For Valentine’s Day, I decided to give a whole new meaning to “swapping spit” and get my husband and I AncestryDNA testing kits. You send in a small vial of your saliva to the lab and in 6-8 weeks they email you the resulting ethnicities that are present in your DNA. I am still trying to get my head around the science of it, but in general they compare the samples with a reference bank from across the globe to see where the markers are a most likely match. Ancestry issues strong caveats that the percentages it gives are an average, which is why they also provide a range; any results should be seen as an approximation.
Based on genealogical research, I knew that a mix of nationalities were likely to be present, with documentary evidence showing ancestors hailing from Ireland, Germany, Poland, and Austria, among other countries. So I fully expected Irish and Western European to be the majority ethnicities. Yet I was absolutely stunned by what popped up when I got the results.
- Irish: 25% (so far, so normal …)
- Scandinavian: 24% (wait, what?!)
- Great Britain: 18% (really?)
- Europe East: 14% (okay …)
- Italy/Greece: 11% (seriously?!)
- Europe West: 5% (that low?!)
Trace regions: may not actually be present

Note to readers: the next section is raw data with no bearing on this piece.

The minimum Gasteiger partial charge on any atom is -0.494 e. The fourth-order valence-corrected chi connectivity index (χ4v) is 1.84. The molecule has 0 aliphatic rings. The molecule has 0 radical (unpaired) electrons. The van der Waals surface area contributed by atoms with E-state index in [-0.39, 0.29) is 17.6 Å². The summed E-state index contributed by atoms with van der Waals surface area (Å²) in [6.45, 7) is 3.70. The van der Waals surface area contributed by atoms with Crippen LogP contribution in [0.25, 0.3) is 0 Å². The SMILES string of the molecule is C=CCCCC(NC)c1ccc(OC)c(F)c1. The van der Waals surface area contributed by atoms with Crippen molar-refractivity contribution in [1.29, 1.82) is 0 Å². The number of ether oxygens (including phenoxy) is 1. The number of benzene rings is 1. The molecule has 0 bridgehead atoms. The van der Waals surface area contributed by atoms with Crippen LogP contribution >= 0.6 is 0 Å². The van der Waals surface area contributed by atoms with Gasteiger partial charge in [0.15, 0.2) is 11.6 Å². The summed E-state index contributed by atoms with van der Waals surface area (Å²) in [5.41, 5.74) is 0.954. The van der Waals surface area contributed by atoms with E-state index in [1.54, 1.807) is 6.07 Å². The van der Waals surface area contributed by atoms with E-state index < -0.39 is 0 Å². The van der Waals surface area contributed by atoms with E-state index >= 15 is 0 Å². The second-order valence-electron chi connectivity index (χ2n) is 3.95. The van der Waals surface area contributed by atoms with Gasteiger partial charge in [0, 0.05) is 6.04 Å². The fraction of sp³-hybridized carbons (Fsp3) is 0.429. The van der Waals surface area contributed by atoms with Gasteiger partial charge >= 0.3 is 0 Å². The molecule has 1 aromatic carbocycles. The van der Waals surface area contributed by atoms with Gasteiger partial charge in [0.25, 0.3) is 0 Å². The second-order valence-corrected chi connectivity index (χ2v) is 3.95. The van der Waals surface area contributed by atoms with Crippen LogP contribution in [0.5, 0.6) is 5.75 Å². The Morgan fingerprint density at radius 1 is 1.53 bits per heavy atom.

- Iberian Peninsula: 2%
- Finnish/Northwest Russia: 1%
Ancestry labels this as 100% European and looking at the map they provide it certainly seems like the entire continent is represented. As you click on the maps you can see how the ethnic regions they identify overlap. Perhaps my German contingent actually has their origin in Scandinavia? And my ancestors from Tyrol, Austria are actually genetically more similar to their Italian neighbours to the south?
Regardless, what started as a fun way of trying to see into the past has made me take a new look at the ugliness of the present: A battle over immigration is flaring on both sides of the Atlantic. My adopted country is seeking to remove itself from my genetic homeland. And the nation of my birth and its highest office in the land is engaging in hateful rhetoric I thought had been extinguished decades ago.
Why is does such tribalism remain in the 21st century? Through the research provided by Ancestry about each region, it becomes increasingly clear that a country’s borders are quirks of cartography and the results of war and conquest. They are not written in stone—or a person’s DNA. Ultimately where we—or, in this case, our distant ancestors—come from is a curiosity, no more. What is important? How we live our lives. How we treat others. How we make the best use of our short time on this planet.